A BALLARAT teenager used a sledgehammer to crack a man’s safe and steal his dead wife’s engagement ring, a court has heard.
A Children’s Court yesterday heard that the teen also took $7000 from the safe, along with other jewellery, in August last year.
He pleaded guilty to a number of charges, including burglary, theft and arson, and was sentenced to 18 months in a youth justice facility.
The court heard that the teen was also responsible for the theft of tools and arson of a van, in relation to a burglary at a Ballarat business last month.
A police prosecutor said the 18-year-old and several co-offenders broke into a Wendouree home last August where they targeted a safe bolted to the property’s floor.
The prosecutor said the group knew the safe was there because of a previous burglary at the address.
After removing the safe, the teenager and co-offenders stole laptops, digital cameras and other electrical items of value.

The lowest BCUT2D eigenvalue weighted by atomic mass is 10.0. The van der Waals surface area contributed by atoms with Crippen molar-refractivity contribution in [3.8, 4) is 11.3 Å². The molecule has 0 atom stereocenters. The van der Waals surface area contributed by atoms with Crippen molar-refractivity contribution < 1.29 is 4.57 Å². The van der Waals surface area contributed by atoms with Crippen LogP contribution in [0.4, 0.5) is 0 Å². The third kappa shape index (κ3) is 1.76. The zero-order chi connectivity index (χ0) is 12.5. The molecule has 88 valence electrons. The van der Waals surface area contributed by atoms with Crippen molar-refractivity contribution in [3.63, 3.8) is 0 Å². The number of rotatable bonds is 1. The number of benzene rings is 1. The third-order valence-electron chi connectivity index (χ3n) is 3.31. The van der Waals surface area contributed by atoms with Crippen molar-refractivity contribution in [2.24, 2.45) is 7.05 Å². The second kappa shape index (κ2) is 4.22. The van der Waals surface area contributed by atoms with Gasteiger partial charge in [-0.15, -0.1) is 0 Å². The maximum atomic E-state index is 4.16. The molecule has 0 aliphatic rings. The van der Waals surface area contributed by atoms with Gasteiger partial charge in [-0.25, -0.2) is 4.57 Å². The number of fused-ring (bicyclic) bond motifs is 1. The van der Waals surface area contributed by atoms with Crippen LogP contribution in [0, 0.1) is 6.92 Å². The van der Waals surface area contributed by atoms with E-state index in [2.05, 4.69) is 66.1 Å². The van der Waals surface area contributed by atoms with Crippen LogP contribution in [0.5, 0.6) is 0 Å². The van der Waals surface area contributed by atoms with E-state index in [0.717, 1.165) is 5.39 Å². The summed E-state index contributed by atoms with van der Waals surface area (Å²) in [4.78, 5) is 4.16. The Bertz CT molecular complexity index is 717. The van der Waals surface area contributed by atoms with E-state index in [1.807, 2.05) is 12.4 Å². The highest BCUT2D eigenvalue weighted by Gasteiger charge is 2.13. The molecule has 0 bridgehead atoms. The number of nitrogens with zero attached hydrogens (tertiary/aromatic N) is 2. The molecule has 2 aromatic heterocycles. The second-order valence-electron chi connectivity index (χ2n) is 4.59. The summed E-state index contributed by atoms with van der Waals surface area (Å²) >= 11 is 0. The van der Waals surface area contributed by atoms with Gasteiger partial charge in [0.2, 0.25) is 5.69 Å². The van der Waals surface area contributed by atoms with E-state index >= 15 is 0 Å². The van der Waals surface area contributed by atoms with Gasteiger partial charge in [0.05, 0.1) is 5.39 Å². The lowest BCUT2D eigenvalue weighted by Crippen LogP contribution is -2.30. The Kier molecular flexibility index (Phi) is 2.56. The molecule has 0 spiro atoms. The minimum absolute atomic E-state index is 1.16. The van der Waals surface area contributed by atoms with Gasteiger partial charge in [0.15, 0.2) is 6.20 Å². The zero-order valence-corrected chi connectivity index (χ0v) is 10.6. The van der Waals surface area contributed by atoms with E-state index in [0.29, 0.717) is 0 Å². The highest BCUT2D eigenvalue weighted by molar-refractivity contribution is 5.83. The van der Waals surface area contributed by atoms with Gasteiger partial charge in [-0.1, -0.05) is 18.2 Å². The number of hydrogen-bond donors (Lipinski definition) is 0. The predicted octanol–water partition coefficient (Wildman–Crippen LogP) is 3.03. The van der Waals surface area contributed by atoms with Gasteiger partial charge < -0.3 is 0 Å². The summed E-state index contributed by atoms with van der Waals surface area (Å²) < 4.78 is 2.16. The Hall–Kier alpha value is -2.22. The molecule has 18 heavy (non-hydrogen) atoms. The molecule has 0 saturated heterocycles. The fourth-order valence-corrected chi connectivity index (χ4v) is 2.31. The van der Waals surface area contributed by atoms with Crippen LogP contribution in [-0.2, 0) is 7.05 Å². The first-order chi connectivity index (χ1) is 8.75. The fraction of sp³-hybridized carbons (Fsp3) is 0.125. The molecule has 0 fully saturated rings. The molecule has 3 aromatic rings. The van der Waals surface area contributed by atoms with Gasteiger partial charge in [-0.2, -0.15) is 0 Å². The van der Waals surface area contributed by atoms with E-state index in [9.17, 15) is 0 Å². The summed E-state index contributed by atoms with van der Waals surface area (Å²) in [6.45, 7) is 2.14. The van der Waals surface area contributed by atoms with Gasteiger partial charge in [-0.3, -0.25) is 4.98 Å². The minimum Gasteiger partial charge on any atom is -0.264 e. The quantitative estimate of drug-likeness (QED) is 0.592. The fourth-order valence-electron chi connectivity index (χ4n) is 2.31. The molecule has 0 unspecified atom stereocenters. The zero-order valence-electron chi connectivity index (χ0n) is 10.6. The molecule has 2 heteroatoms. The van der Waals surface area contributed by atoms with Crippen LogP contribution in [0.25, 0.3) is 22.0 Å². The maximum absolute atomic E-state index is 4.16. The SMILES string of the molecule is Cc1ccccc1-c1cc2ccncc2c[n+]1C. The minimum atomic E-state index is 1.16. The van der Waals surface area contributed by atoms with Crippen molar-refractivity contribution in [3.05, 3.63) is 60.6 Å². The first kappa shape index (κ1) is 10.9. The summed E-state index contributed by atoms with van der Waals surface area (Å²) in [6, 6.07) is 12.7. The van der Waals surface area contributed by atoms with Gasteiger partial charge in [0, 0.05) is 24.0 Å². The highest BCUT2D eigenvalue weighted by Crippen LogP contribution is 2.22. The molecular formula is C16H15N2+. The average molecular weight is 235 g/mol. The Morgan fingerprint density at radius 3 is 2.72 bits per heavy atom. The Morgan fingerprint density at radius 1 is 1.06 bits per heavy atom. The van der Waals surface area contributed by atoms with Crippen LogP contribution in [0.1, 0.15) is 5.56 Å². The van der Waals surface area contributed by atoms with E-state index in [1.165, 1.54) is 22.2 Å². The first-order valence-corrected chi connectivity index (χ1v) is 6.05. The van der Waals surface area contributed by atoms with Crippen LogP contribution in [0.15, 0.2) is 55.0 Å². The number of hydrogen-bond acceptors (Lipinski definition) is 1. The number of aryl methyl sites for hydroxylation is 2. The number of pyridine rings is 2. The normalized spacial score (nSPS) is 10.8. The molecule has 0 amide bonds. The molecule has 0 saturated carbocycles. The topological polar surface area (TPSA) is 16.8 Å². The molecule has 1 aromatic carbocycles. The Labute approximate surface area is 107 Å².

The court heard a sledgehammer was used to force the safe door, and $7000 cash and the victim’s deceased wife’s engagement ring were stolen.
It was also revealed that the teen was involved in a burglary at a Wendouree business in 2011 and a York Street home in April this year.
The prosecutor also told the court about a $20,000 burglary and arson last month, where the teenager and two co-offenders broke into a Delacombe business, loaded one of the business’s vans with stolen tools, then torched the van in Brown Hill.
The court heard the teen drove the van to a Scott Parade address where some tools were unloaded, before driving to a secluded location, where accelerant was used to incinerate the vehicle.
The man’s defence lawyer tried to reason her client’s offending was brought about by mixing with older people, drawing a retort from the magistrate.
“Where’s the pragmatism and reality about this? This guy is a crook and he’s going to spend time behind bars,” he said.
“He can spend a lot of time with older people if that’s what he wants.
“Your opportunity for youth detention has been used up today,” the magistrate told the teen.
“You’re now an adult, you’ve got to take charge of your life.”